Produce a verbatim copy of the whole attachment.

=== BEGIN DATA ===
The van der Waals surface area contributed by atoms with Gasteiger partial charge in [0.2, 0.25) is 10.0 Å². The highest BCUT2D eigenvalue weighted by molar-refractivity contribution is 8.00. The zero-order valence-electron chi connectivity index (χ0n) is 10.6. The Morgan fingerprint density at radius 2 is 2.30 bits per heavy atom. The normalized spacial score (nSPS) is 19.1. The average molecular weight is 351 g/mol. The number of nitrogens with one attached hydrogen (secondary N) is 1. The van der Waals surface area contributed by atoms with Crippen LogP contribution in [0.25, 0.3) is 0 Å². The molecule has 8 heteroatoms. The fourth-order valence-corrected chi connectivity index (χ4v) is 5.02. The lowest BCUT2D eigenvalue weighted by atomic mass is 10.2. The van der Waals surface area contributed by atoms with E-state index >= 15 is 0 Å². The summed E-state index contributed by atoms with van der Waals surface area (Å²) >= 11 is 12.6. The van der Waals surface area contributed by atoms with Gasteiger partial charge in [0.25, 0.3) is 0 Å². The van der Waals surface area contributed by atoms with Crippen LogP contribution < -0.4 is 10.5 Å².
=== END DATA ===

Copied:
The van der Waals surface area contributed by atoms with Gasteiger partial charge in [0.2, 0.25) is 10.0 Å². The highest BCUT2D eigenvalue weighted by molar-refractivity contribution is 8.00. The zero-order valence-electron chi connectivity index (χ0n) is 10.6. The Morgan fingerprint density at radius 2 is 2.30 bits per heavy atom. The normalized spacial score (nSPS) is 19.1. The average molecular weight is 351 g/mol. The number of nitrogens with one attached hydrogen (secondary N) is 1. The van der Waals surface area contributed by atoms with Crippen LogP contribution in [0.25, 0.3) is 0 Å². The molecule has 8 heteroatoms. The fourth-order valence-corrected chi connectivity index (χ4v) is 5.02. The lowest BCUT2D eigenvalue weighted by atomic mass is 10.2. The van der Waals surface area contributed by atoms with E-state index >= 15 is 0 Å². The summed E-state index contributed by atoms with van der Waals surface area (Å²) >= 11 is 12.6. The van der Waals surface area contributed by atoms with Gasteiger partial charge in [0.25, 0.3) is 0 Å². The van der Waals surface area contributed by atoms with Crippen LogP contribution < -0.4 is 10.5 Å².